When it’s this cold outside you need something to cut through the chill and heat you up from the inside. A piping-hot bowl of noodle soup wins every time. We’re not fussy, either. It could be light, creamy noodles with a vibrant salty-spicy dressing, biang biang noodles with spicy cumin lamb, or carbonara-inspired udon noodles or a nood-packed restorative chicken soup.
Instead of tapping your apps to order takeaway, why not master one of your favourites at home? These eight easy chefs’ recipes can be made in minutes, and you’ll have enough for leftovers too.
One of Australia’s leading authorities on plant-based food reckons this flavourful Sichuan dish could become your next favourite. It’s punchy, creamy, spicy and full of texture. You’ll need a stack of ingredients – including tahini, Chinese ﬁve spice, Sichuan pickled mustard greens – but if you’ve got a fairly well-stocked pantry, you’ll likely have most of these to hand. “It’s time we ditched the pre-conceived notion of what vegan food is, or can be,” says the Vegan With Bite author. We couldn’t agree more.
Former Lee Ho Fook and Dinner by Heston chef Rosheem Kaul lends us his recipe for a simple yet satisfying dish that’s “easy as any instant noodle you’ll ever make”. Here, smooth tofu wraps the noodles in a weightlessly creamy blanket, cooling your tastebuds through the salty, spicy dressing. Bonus: it takes less than 15 minutes to make and you can use almost any type of noodles (Jinmailang, udon or instant).
The idea for this carbonara-inspired dish came to Hetty McKinnon when she was travelling through Japan. “At Shin Udon, a sliver of a restaurant in Tokyo’s Shibuya, they serve not only the best udon dish I’ve ever eaten … but they also offer a carbonara-inspired noodle dish that comes topped with butter, pepper, parmesan and bacon tempura,” she says. The To Asia, With Love writer and cook’s speedy dish is ready in 30 minutes, plus, you’ll only need six ingredients. Don’t scrimp on the miso, which gives it an extra layer of flavour.
Cumin is the major player in this noodle dish, which originates in the Shaanxi province in central-northern China. Toast your spices first in a dry wok to really amp up the flavor and bring out the signature nuttiness of the cumin. Making the noodles themselves is super easy – there’s no intricate wrapping or preparation required. Just roll out your dough and cut the noodles by hand. They can be thick, irregular and uneven – it’s just as tasty no matter the shape.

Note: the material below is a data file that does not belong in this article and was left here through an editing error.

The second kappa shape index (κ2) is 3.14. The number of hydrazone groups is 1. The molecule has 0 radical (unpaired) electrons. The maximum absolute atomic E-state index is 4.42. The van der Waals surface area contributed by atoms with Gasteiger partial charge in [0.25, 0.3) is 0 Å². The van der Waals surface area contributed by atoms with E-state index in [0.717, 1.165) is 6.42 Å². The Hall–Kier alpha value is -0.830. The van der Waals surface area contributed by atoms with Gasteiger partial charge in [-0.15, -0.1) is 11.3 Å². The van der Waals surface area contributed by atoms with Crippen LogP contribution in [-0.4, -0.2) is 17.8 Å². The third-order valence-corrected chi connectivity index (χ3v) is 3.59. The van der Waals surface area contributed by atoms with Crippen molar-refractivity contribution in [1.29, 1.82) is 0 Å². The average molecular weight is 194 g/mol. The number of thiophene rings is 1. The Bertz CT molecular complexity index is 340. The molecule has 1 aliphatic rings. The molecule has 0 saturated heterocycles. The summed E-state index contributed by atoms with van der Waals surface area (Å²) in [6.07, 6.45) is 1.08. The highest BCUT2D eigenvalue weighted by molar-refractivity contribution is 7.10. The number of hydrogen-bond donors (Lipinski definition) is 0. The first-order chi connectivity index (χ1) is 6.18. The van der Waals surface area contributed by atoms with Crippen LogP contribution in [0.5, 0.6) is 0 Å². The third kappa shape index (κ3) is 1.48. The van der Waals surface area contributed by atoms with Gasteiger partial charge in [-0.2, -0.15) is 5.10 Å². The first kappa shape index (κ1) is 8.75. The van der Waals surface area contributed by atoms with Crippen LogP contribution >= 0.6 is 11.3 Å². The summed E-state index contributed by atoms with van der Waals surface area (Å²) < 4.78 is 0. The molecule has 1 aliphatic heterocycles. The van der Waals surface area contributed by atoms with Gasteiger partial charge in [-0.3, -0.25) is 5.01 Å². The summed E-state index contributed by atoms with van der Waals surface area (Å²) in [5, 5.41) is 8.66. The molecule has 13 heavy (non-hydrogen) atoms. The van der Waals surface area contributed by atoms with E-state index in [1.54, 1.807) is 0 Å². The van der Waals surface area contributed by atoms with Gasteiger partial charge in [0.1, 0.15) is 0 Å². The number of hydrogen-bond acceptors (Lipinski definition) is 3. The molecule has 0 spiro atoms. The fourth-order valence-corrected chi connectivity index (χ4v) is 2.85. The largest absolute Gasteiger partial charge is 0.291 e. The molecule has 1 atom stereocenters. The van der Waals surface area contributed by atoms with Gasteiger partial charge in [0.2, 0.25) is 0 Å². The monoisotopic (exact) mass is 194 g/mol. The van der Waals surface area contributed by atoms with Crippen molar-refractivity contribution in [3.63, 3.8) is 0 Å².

Thailand’s national dish started life as a quick worker’s lunch, dating back to the 1940s. Nowadays, it’s a firm Australian favourite, and an easy go-to for takeaway. However, restaurateur-turned-farmer Palisa Anderson (Boon Cafe) thinks it’s time we tried making it at home. Here she shares her version with tofu. “It’s a middle Thai region dish [made] with bean sprouts, garlic chives and dried shrimp that pulls from all the regions of Southeast Asia,” she says. “It was made not to be spicy so everyone could eat it.” Anderson offers a couple of options for ingredients, depending on what you have in your pantry, one of which is light soy sauce or a gluten-free liquid protein concentrate called Braggs Aminos.
There are few things more restorative than a bowl of soup. Doubly so for a big bowl of chicken soup stacked with noodles and leafy greens. Adelaide chef Emma McCaskill (Sparkke at the Whitmore) makes this simple recipe once a week for her family. It has an easy hack ingredient – store-bought roast chicken – which means you can have it on the table in 40 minutes. McCaskill uses somen noodles, but you can use egg noodles or sweet potato noodles for a gluten-free option.
Variants of this soupy red curry are popular in Myanmar, Laos and northern Thailand. The northern-Thai version is a thin red chicken curry ladled over fresh egg noodles, sprinkled with crispy egg noodles and topped with pickled mustard greens, chilli oil, diced red onion, coriander leaves and lime wedges. Patty Antico, Thai expat and mother of Automata co-owner Tania Fergusson, shares her version with Broadsheet. Pick up a can of pickled greens from an Asian grocery store, or, if you have time, pickle your own a week before serving.
The now permanently closed Fukuryu Ramen developed a vegetarian ramen that mimics a typical, meat-based noodle soup with a rich broth. The team shared its recipe for that umami-rich broth with Broadsheet, which includes roasted vegetables, miso, shiitake mushrooms and kombu to accent the flavour. If you don’t have time to make your own miso, you can skip that step and opt for store-bought miso instead. You can also make the broth up to three days in advance.
Additional reporting by Sarah Norris, Daniela Frangos and Tristan Lutze.
Looking for more cooking inspiration? See Broadsheet’s recipe hub.